Once upon a time the process of owning shares involved possessing a share certificate. This was often a thing of great beauty: some of the pre- revolutionary Russian issues or Chinese stocks are now highly prized among collectors - called scripophilists. Sadly, the 20th century has caught up with the stock market and shares are now largely transferred from buyers to sellers electronically, as gilts have been for 10 years or more.
It is still just possible to hold shares in paper certificate form, although cynics would argue that the main aim of recent "paperless" settlement innovations is to dematerialise the small shareholder along with his certificates. That, however, is a charge strenuously denied by Crest, the shiny new share-settlement system set up by the Bank of England.
Under the new system, the key point for certificate-holding shareholders is that whereas dealing was formerly done in leisurely two or three-weekly accounts, now it must all be tied up within five days. That puts a premium on the investor having the share certificate or cash immediately to hand as soon as the deal has been done by his stockbroker. This timing pressure will grow even more acute if plans to reduce the settlement period to three days are implemented.
Around 100,000 of the 130,000 daily share transactions carried out in London are now processed electronically, with 80 per cent of UK listed companies by value operating within the new system. Crest says it is not trying to squeeze out investors who wish to hang on to their certificates. The reality, however, is somewhat different.
To go fully electronic, a small investor must dump his paper and either be willing to see all his shares held through a nominee account run by his broker or get the broker to "sponsor" him as a member of Crest. The former is deeply unsatisfactory, as direct communication between the company and the shareholder is cut off, so the investor does not get annual reports and dividend statements and is not entitled to perks such as shareholder discounts on the company's products. The alternative, sponsored membership, for which Crest charges pounds 20 a year, has clear advantages and has already been taken up by 1,800 private investors. But while the traditional links with the company are maintained, you could find yourself being charged extra for the service. There is also much greater pressure to channel all deals through one broker.
Part of the justification for all this aggro is Sets, the Stock Exchange Electronic Trading Service. Traditionally the stock market has been operated by a number of "market makers", who acted like the stallholders in a fruit and veg market, buying shares at one price and selling at a higher one. Under the new system, most of the share trades involving companies in the blue- chip FT-SE 100 index are automatically matched on an electronic "order book" without the need for a market maker to buy and sell in between.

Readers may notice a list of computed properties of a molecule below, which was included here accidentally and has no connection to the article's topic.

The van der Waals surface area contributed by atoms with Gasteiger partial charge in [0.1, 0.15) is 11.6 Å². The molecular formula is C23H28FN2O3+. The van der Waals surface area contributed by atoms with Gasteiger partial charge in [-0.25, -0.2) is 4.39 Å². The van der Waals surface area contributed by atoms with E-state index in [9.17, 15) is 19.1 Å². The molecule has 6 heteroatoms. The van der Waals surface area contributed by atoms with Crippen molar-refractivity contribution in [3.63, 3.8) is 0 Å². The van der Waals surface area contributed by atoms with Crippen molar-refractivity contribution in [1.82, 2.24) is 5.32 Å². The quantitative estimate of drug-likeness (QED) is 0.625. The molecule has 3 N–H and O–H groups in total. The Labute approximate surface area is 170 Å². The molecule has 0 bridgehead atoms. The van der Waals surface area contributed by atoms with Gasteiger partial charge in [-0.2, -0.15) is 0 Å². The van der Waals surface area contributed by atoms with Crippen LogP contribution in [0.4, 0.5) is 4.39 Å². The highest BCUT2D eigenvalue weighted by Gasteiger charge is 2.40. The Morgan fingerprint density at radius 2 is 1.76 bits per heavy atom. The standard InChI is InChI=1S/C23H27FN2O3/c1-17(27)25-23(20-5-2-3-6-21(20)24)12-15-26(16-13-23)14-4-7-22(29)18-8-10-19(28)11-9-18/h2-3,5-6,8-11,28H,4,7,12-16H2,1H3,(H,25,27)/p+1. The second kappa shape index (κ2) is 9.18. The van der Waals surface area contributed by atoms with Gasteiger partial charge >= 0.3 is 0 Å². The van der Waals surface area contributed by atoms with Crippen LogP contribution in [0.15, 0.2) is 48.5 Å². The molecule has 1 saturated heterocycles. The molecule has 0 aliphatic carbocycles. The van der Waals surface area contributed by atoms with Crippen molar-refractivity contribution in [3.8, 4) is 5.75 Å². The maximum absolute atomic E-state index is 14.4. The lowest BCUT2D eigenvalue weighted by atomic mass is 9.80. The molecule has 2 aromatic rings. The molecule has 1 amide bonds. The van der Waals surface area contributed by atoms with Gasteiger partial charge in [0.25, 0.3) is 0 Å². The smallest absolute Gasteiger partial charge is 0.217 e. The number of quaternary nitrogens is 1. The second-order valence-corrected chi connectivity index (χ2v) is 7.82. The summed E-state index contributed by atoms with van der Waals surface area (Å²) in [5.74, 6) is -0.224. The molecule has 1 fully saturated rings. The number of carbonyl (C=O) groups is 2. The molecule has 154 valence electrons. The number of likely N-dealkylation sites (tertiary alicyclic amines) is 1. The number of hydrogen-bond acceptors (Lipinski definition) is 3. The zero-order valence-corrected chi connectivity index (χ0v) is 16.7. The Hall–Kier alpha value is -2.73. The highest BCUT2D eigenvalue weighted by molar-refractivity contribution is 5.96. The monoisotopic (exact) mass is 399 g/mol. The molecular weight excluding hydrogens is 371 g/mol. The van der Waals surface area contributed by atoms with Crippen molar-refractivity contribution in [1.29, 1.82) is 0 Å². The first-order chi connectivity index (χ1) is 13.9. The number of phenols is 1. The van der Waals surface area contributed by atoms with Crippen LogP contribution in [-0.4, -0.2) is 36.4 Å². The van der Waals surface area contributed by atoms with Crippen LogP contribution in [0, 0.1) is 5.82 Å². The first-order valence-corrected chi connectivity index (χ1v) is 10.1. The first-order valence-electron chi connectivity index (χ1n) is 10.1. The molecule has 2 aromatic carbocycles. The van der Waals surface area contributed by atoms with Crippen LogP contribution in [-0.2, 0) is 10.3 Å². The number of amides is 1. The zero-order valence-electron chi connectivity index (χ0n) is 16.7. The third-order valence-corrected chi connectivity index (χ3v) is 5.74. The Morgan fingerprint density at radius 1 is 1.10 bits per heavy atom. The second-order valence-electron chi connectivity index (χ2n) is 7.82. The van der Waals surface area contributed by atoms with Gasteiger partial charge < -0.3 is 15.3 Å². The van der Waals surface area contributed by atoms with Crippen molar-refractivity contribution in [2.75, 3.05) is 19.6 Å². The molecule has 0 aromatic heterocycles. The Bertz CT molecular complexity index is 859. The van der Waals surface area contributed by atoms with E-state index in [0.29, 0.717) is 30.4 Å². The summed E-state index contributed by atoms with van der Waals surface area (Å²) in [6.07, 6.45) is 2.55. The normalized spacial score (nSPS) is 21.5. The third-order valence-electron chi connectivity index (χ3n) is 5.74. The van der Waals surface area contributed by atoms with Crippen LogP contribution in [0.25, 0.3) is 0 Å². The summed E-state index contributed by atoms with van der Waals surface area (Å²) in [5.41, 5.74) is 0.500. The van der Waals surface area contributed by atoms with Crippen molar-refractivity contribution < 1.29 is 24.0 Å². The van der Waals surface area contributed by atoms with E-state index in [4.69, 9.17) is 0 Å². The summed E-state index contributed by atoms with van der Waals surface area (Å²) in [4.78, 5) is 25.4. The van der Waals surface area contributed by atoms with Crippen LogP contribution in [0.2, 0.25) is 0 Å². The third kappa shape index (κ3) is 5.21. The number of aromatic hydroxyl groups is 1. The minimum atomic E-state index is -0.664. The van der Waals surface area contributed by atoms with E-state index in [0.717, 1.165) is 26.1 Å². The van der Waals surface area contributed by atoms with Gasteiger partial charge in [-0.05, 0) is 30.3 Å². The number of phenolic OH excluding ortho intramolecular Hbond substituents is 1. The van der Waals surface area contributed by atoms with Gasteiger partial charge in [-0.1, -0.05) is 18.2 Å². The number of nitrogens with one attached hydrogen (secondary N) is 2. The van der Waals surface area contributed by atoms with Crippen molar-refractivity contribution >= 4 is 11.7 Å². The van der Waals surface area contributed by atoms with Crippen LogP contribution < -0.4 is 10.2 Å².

In theory this should cut costs and reduce the money lost in the spread between buying and selling prices. In fact, Sets has resulted in huge volatility and comes up with some pretty odd prices, particularly early and late in the day when big deals are thin on the ground.
Small investors are protected to an extent because bargains worth less than pounds 2,500 to pounds 5,000 in effect continue to be dealt with on the old basis through four market makers, known as retail service providers. Even so, trades completed this way must still reflect Sets prices. If they are themselves wonky, the investor could suffer, particularly if he deals with an execution-only broker who is obliged to deal as soon as possible, rather than waiting for the market to settle down in the middle of the day. One other niggle about Sets is that investors who for some reason cannot or do not want to settle within the five-day standard settlement period may find themselves penalised with a worse price. This is likely to have a particular effect people with certificates.
The other big market change to excite controversy is the Bank of England's system for settling gilts transactions, known as CGO2 from the initials of the Bank's Central Gilts Office. This shares similarities with Crest, notably that investors willing to put their holdings into a nominee or sponsored membership account will see an improved service, including next-day settlement. The problem is that, yet again, holders of certificates are penalised. Ten-day settlement is now the norm for the 50 per cent of gilts investors still using paper.
It seems clear that small shareholders will be pushed into electronic settlement and dealing whether they like it or not. In the same way that credit and debit cards have been replacing cash, this will no doubt be more secure and convenient, particularly for frequent dealers. The drawback is that the expense and complication is likely to put off some people. That is a shame because both diversity and the cause of wider share ownership will be victims. For most of us, though, it will probably just be a case of if you can't beat them, join them.